I remember reading somewhere that in the days of steam traction on the Metropolitan, as an experiment overhead ducts were fitted above the track into which the funnels of the locomotives discharged. I assume that this experiment was unsuccessful, but does anyone have further information on this subject?
What you're think of were blowholes, which the District (and maybe also the Met) stationed in the crown of the arch of the "covered way" where locos used to habitually stand (eg at signals guarding junctions or at the end of platforms). There was one at Bridge St at Westminster [Bridge] station, railed off in the middle of the street. Unfortunately, horses were apt to take fright at the sudden release of steam and smoke from the condensers, and MPs get blackened when crossing the road!
Thanks stapler. I knew about the blow-holes but as well as this there was an experimental section of ducting placed above the track somewhere to carry off the smoke. It didn't work well enough to be rolled out and so consigned to oblivion. I read about it years ago and cannot for the life of me recall where!
Although not the fuller description which I have in mind, I have found the following in London's Metropolitan Railway by Alan A. Jackson p.119.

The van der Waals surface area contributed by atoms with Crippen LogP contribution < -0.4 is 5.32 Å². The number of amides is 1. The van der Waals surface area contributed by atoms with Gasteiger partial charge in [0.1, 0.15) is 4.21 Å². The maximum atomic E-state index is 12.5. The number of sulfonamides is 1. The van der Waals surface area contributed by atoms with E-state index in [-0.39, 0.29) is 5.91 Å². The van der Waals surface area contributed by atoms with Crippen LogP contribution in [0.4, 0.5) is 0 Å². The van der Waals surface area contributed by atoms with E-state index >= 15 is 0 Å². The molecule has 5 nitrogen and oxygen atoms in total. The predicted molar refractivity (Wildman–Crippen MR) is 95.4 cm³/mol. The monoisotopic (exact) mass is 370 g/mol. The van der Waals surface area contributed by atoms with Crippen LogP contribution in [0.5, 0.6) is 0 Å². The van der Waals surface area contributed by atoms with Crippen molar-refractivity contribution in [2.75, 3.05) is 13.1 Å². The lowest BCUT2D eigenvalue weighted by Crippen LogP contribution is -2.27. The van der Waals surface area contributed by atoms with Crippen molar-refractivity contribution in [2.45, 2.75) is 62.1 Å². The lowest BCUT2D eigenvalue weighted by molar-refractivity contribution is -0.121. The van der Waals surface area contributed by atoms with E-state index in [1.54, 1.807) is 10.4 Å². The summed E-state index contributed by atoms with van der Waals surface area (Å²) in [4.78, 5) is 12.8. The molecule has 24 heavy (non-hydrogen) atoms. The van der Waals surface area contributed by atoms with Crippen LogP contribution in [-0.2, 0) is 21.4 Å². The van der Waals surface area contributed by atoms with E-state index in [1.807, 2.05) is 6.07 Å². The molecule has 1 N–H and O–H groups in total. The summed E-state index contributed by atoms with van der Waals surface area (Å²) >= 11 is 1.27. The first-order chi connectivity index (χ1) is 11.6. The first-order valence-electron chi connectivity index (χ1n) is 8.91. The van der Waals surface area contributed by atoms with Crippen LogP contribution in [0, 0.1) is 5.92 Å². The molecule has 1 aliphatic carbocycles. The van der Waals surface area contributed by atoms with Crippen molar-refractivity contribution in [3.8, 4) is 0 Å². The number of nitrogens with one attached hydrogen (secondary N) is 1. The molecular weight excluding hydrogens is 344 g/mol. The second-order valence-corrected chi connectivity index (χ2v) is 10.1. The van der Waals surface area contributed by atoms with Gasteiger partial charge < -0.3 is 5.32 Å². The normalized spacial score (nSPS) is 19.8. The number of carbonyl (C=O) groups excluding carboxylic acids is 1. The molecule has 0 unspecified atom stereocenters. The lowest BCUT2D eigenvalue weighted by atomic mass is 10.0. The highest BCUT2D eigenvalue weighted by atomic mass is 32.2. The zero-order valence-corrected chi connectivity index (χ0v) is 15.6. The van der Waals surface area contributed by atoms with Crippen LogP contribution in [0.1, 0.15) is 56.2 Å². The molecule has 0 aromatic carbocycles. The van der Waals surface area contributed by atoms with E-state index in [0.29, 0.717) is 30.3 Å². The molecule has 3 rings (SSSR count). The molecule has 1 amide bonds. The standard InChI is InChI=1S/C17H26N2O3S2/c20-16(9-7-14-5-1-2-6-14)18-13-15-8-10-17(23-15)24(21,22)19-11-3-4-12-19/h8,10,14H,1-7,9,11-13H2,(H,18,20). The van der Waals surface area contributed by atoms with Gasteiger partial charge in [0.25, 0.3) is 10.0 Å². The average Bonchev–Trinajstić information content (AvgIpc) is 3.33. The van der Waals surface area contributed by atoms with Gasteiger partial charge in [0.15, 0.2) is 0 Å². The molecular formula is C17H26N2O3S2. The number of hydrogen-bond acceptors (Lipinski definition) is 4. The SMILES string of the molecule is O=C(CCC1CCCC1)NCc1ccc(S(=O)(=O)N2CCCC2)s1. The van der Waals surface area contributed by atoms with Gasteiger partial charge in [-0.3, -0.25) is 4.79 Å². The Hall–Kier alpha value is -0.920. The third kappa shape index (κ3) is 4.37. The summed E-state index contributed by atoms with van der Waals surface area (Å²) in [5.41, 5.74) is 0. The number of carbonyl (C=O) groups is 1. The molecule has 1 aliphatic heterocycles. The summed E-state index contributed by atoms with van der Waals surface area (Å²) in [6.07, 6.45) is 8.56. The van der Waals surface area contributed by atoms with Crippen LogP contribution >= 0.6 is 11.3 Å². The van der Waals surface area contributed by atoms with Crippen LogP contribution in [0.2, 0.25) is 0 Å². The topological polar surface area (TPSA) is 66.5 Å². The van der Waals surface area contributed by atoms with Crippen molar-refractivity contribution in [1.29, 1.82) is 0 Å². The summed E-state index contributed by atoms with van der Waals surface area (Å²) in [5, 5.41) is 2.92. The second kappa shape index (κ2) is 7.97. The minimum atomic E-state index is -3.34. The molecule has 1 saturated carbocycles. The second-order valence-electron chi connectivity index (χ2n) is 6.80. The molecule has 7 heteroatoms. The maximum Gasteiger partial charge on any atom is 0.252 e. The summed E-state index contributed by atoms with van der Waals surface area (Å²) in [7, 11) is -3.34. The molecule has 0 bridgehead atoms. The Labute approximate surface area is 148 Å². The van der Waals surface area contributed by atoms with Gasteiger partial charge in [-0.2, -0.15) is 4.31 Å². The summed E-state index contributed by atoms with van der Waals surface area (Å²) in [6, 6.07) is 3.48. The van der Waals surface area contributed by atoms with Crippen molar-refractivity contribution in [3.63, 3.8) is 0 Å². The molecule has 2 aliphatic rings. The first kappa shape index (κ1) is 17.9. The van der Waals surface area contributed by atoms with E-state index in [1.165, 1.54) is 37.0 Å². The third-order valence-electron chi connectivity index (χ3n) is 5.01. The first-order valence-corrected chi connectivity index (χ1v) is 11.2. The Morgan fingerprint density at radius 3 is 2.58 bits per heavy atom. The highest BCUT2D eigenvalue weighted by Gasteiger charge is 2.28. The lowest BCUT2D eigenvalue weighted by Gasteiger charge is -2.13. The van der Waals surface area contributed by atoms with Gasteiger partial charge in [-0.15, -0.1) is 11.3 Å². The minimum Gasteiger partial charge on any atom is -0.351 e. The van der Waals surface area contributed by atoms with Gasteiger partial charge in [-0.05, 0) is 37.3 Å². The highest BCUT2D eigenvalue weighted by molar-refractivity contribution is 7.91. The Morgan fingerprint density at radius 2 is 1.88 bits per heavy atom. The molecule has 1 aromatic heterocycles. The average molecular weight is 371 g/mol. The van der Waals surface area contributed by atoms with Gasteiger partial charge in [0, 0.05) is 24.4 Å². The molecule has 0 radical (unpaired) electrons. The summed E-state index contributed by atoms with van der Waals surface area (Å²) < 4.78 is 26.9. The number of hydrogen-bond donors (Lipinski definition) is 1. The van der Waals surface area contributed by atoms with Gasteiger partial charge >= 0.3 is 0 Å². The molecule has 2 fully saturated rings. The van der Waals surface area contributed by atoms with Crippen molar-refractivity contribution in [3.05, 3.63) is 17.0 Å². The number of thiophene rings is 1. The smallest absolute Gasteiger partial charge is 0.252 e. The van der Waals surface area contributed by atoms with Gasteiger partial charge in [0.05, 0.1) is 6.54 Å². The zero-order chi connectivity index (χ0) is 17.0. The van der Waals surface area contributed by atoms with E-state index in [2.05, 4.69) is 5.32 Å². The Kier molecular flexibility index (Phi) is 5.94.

"...Sir Benjamin Baker was was commissioned to design the apparatus. He erected exhaust troughing along the top of the tunnel for a test installation attended with moderate success, but his system was rejected on grounds of high first cost and high maintenance expenditure. An alternative, designed by Christopher Anderson of Leeds, was tried out at Neasden in 1890-91, using a Metropolitan locomotive and iron plate trunking between the rails with box slides dragging along it, moved by the locomotive.* Benjamin Baker reported to the board that although the design was both good and workable it would heavily increase working and maintenance costs and was moreover very noisy. This too was therefore rejected.
"*The working of this ingenious device is described the The Engineer, 29 January 1892, pp88-90."